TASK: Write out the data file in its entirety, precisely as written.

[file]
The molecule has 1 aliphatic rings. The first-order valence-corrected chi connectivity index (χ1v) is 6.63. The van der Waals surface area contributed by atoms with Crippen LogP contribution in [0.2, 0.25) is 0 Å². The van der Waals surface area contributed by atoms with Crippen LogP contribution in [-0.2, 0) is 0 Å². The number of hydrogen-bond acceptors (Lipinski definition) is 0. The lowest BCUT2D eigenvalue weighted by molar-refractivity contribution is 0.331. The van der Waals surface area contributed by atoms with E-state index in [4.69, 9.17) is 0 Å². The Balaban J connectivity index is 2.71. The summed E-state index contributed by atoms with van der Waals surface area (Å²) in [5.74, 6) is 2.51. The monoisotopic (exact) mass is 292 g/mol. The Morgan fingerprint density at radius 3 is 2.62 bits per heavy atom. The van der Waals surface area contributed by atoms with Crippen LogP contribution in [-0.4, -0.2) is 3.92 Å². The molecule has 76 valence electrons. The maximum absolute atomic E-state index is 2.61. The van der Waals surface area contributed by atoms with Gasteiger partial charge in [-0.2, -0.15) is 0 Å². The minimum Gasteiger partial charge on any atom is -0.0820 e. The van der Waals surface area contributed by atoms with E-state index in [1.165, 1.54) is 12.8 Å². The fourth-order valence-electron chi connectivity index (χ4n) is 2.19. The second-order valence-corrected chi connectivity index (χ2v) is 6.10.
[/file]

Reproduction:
The molecule has 1 aliphatic rings. The first-order valence-corrected chi connectivity index (χ1v) is 6.63. The van der Waals surface area contributed by atoms with Crippen LogP contribution in [0.2, 0.25) is 0 Å². The van der Waals surface area contributed by atoms with Crippen LogP contribution in [-0.2, 0) is 0 Å². The number of hydrogen-bond acceptors (Lipinski definition) is 0. The lowest BCUT2D eigenvalue weighted by molar-refractivity contribution is 0.331. The van der Waals surface area contributed by atoms with E-state index in [4.69, 9.17) is 0 Å². The Balaban J connectivity index is 2.71. The summed E-state index contributed by atoms with van der Waals surface area (Å²) in [5.74, 6) is 2.51. The monoisotopic (exact) mass is 292 g/mol. The Morgan fingerprint density at radius 3 is 2.62 bits per heavy atom. The van der Waals surface area contributed by atoms with Crippen LogP contribution in [-0.4, -0.2) is 3.92 Å². The molecule has 76 valence electrons. The maximum absolute atomic E-state index is 2.61. The van der Waals surface area contributed by atoms with Gasteiger partial charge in [-0.2, -0.15) is 0 Å². The minimum Gasteiger partial charge on any atom is -0.0820 e. The van der Waals surface area contributed by atoms with E-state index in [1.165, 1.54) is 12.8 Å². The fourth-order valence-electron chi connectivity index (χ4n) is 2.19. The second-order valence-corrected chi connectivity index (χ2v) is 6.10.